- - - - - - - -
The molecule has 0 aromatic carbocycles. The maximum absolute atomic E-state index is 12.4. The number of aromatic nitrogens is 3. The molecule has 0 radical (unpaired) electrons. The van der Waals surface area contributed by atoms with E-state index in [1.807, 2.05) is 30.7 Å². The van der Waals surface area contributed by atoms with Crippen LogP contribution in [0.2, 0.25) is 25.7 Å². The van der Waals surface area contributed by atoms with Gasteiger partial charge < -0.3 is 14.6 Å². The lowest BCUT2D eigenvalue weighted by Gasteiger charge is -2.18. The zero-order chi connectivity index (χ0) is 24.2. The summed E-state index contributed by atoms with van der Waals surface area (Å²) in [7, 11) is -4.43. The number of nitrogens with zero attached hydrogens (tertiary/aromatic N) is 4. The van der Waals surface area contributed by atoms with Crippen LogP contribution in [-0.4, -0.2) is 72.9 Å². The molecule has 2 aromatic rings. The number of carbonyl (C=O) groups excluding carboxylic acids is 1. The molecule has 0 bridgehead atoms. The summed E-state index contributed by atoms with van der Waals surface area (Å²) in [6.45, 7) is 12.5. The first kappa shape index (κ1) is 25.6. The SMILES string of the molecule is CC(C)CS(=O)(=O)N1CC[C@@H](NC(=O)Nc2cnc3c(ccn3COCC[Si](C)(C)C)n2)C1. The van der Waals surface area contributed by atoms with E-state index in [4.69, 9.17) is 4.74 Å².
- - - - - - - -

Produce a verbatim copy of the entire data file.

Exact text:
The molecule has 0 aromatic carbocycles. The maximum absolute atomic E-state index is 12.4. The number of aromatic nitrogens is 3. The molecule has 0 radical (unpaired) electrons. The van der Waals surface area contributed by atoms with E-state index in [1.807, 2.05) is 30.7 Å². The van der Waals surface area contributed by atoms with Crippen LogP contribution in [0.2, 0.25) is 25.7 Å². The van der Waals surface area contributed by atoms with Gasteiger partial charge < -0.3 is 14.6 Å². The lowest BCUT2D eigenvalue weighted by Gasteiger charge is -2.18. The zero-order chi connectivity index (χ0) is 24.2. The summed E-state index contributed by atoms with van der Waals surface area (Å²) in [7, 11) is -4.43. The number of nitrogens with zero attached hydrogens (tertiary/aromatic N) is 4. The van der Waals surface area contributed by atoms with Crippen LogP contribution in [-0.4, -0.2) is 72.9 Å². The molecule has 2 aromatic rings. The number of carbonyl (C=O) groups excluding carboxylic acids is 1. The molecule has 0 bridgehead atoms. The summed E-state index contributed by atoms with van der Waals surface area (Å²) in [6.45, 7) is 12.5. The first kappa shape index (κ1) is 25.6. The SMILES string of the molecule is CC(C)CS(=O)(=O)N1CC[C@@H](NC(=O)Nc2cnc3c(ccn3COCC[Si](C)(C)C)n2)C1. The van der Waals surface area contributed by atoms with E-state index in [4.69, 9.17) is 4.74 Å².